In December 2015, Meshaal arrived in Kuala Lumpur heading a delegation of the movement’s leadership, at the official invitation of the Malaysian ruling party to attend its annual conference. The delegation’s program included official and popular visits and a speech by Meshaal.
Hamas’ first visit to Malaysia was in December 2013, during which a senior Hamas delegation led by Meshaal held official meetings with the Malaysian Prime Minister and the foreign affairs and interior ministries. The delegation also participated in a key speech at the International Forum of the ruling party, as well as another speech at the International Islamic University in Malaysia, in the presence of a large number of academics and members of the Arab and Islamic communities.
Popular support for Palestine
Muslim Imran, a well-known Palestinian figure living in Malaysia for 15 years, runs a Palestinian organisation in the country and is one of the key figures behind Malaysia’s relationship with the Palestinians. Malaysia’s support for Palestine has been strong historically, with thousands of Malaysians demonstrating throughout the country condemning any Israeli aggression against Palestinians.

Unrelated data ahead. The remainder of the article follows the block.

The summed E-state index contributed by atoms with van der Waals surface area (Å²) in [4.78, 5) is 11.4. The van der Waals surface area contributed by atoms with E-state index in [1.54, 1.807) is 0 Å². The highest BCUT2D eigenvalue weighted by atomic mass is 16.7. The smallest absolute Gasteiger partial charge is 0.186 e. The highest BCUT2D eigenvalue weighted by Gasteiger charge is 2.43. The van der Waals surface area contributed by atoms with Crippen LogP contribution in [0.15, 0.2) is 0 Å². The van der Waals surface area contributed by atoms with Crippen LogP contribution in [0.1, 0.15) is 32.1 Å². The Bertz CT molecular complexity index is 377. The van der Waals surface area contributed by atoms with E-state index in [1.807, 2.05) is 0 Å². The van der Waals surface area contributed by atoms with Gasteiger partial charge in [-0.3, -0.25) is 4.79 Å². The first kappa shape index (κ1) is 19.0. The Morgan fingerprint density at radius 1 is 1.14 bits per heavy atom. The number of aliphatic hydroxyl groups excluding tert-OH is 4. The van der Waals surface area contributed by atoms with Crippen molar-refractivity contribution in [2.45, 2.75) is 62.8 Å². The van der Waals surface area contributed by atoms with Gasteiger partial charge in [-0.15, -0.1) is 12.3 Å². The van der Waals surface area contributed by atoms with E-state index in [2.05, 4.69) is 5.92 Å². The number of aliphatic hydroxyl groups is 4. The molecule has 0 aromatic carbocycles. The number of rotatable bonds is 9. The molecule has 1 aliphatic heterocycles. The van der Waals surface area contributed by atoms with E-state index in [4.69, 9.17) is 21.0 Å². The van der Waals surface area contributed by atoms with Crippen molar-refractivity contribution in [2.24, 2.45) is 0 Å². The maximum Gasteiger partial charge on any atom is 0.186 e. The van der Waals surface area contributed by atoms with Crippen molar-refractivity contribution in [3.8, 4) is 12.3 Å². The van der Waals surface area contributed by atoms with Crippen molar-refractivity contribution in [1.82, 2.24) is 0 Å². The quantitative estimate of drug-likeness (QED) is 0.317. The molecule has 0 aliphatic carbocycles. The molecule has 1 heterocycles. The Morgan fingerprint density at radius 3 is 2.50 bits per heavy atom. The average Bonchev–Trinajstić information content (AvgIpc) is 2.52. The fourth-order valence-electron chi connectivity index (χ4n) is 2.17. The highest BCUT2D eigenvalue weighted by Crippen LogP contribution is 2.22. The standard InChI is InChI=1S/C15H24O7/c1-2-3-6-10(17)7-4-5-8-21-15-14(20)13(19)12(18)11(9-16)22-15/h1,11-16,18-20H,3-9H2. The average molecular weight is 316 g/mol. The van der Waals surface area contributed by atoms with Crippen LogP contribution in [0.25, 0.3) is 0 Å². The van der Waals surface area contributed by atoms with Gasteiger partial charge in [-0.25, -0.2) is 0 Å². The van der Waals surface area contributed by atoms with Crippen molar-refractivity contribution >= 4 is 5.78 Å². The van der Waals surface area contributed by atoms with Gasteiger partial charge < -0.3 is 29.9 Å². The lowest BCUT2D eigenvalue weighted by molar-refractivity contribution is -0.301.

During the 2014 Israeli assault on Gaza, one Malaysian village named its bridge after Gaza; the Palestinian flag has been raised in the village since 2008. The Malaysian Youth and Sports Minister, Khairy Jamaluddin, changed the program of his official visit to the UK during the 2014 war, instead taking part in a march through UK capital London to condemn the assault.
Then Prime Minister of Malaysia, Mohammad Najib Razak, arrived in Gaza in January 2013, shortly after the 2012 war Israel waged on the already-besieged Strip. He expressed regret over the assassination of Hamas military commander Ahmed Jabari during the war and laid the foundation stone for one of the buildings bombed by the Israeli army, which was at that time being reconstructed.